ii-CultWatch. (n.d). Jehovah’s Witnesses. Retrieved from:
http://www.cultwatch.com/jw.htm
iii- Jehovah’s Witness blog: Denouncing Jehovah’s kingdom. (n.d). The Jehovah’s Witness
cult. Retrieved from: http://www.jehovahswitnessblog.com/cult/jehovahs-witness-cult/
iv- Lipstick mystic. (2013). Cult survivor reveals Information about the cult of Jehovah’s
Witness. Retrieved from: http://www.lipstickmystic.com/jehovahs-witness-cult/
v- Witnesses for Jesus inc. (2011). Questions to as Jehovah’s Witnesses when they knock
on your door. Retrieved from: http://4witness.org/jehovahs_witness/jw-witness-door.php The majority of images found online put an emphasis on being “saved.”
They depict JW’s as annoying, devious, and pushy when knocking at people's doors.
There are also many pictures of JW’s represented as a cult-like army- breaking into people’s houses and doing “whatever it takes” to convert people.
These images relay the message that we are "against" JW's, and that they are extremist, annoying, and are our enemies. The issue of JW's refusing to accept blood transfusions is a popular theme on medical shows. This adds drama to the show- do the parents care more about their religion or their children?
In most shows I have seen, such as the episode of Grey's Anatomy given as an example, the parents choose their religion, but do not fully explain why this is the case. The shows often spin this decision in such a way that the parents are looked at as negligent, cult-like, and against doctors. There are many more negative stories about JW’s in the news than positive ones. These stories further invoke the public’s fear and misunderstanding of JW’s.
Many stories refer to the issue of blood transfusions for minors; and there have been many cases where children have been taken away from their families because of their refusal to give them transfusions.
The stories raise the issue of religion over human rights- these articles often do not provide the reason why JW's abstain from blood transfusions, leading people to develop further misunderstandings of JW's and their practices.
There is also a new "positive" portrayal of JW's as guinea pigs for doctors to test "blood-free" practices as discussed in the last article. Although this is a more positive portrayal of JW's in society, it still seems derogatory to me.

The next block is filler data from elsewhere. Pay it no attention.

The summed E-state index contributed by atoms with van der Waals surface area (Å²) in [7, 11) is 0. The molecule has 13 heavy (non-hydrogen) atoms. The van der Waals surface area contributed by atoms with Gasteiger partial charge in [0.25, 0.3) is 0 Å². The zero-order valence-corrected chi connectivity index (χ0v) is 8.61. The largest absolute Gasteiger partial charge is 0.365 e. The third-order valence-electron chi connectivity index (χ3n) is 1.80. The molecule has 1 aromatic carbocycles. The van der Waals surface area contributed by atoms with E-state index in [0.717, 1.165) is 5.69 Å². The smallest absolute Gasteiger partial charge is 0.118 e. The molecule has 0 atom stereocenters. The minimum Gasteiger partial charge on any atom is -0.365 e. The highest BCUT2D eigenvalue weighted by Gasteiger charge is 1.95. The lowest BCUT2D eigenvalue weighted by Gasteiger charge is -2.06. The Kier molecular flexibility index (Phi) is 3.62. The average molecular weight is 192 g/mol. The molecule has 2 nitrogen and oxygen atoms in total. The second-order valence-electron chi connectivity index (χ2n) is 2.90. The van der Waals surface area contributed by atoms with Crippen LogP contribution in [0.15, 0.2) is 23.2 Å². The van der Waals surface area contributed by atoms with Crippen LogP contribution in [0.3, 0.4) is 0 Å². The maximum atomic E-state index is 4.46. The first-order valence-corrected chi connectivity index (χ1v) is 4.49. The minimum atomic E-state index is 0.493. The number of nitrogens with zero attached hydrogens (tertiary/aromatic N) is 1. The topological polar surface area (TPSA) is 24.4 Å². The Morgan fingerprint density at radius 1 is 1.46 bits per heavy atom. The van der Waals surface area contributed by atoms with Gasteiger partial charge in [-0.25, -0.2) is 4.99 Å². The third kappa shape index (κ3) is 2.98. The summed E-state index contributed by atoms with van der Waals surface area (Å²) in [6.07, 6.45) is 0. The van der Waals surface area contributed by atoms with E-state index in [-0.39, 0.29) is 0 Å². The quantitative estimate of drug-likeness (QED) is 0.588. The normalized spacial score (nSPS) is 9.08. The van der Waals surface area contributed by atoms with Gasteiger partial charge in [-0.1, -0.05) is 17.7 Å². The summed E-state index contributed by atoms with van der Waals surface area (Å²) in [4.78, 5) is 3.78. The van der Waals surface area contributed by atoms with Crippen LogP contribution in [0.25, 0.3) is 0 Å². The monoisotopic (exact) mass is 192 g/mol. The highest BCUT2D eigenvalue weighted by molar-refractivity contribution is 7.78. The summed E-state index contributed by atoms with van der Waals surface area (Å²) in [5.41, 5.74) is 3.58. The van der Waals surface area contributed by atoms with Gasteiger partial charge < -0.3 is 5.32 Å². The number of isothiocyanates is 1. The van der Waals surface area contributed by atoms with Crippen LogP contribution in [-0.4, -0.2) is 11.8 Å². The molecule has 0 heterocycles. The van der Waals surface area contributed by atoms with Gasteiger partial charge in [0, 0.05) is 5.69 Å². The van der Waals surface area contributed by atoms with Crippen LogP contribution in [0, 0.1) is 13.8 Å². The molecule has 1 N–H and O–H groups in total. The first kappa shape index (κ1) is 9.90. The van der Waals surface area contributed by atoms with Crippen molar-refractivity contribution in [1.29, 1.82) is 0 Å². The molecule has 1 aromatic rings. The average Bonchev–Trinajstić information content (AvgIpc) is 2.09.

Reflection: Answering the question: "Why do these stereotypes exist?" By completing this project, I was given the opportunity to learn more about a group that I knew very little about, yet had many stereotypes for. I was able to recognize these stereotypes, educate myself about Jehovah's Witnesses, and challenge myself to change my existing stereotypes.

I was able to recognize that JW's are people just like us. They work in the tax and police fields, like the JW couple I met in London, as well as many other areas. They are our neighbours, co-workers, and friends living all around the world. However, like myself, many people are unaware of their practices and beliefs; allowing controversies and misunderstandings to perpetuate in the news and the media.

Despite learning more about their religion, there are still many JW beliefs that I do not fully understand or agree with. For example, their belief that only 144,000 people will be resurrected into their version of "heaven" seems very strange to me. Also, their aversion to blood transfusions is another practice that I do not agree with, being a believer in modern medicine. I cannot fathom a religion where the god would let their people die in her/his name. The practice of shunning a member who disobeys the practices or practices their individual freedoms is also something that I do not agree with. Also, there is no role of women in this religion. Members are referred to as "men" in congregations, and the lack of female ministers as well as the use of the term "brotherhood" to describe the JW religion makes me uncomfortable and out of place as a woman.

However, I now have a deeper appreciation for the JW religion. Through my experiences and research I have learned that following the JW religion is not easy; it takes dedication, perseverance, and complete faith. Having met the people I have, I have the feeling that they have the best intentions; following "the truth" and spreading the word for all to hear so that they, too, may be "saved." ARTICLES:
Ridley, D. (1999). Jehovah's Witnesses' refusal of blood: Obedience to scripture and religious conscience.Journal of
Medical Ethics, 25(6), 469-472.

Wilson, D. (2003). The awakening of a Jehovah's Witness: One woman’s struggle to escape. Free Inquiry,23(4), 30-33. ARTICLES:

"The Awakening of a Jehovah's Witness: One Woman's Struggle to Escape"

"Jehovah's Witnesses' Refusal of Blood: Obedience to Scripture and Religious Conscience" What did I learn? Being a JW (especially a woman as a JW) can be particularly difficult; especially when regarding the issue of "shunning" disobeying members of the congregation.

When a person is disfellowshipped in the JW religion, they have been spiritually cut off from the congregation. If a family member is disfellowshipped, despite the family ties that remain, the other members will cease to have spiritual ties with her/him.

Jehovah's Witnesses believe that the Bible is the divinely inspired word of God.

Jehovah's Witnesses believe that God sees everything we do, if others see it or not.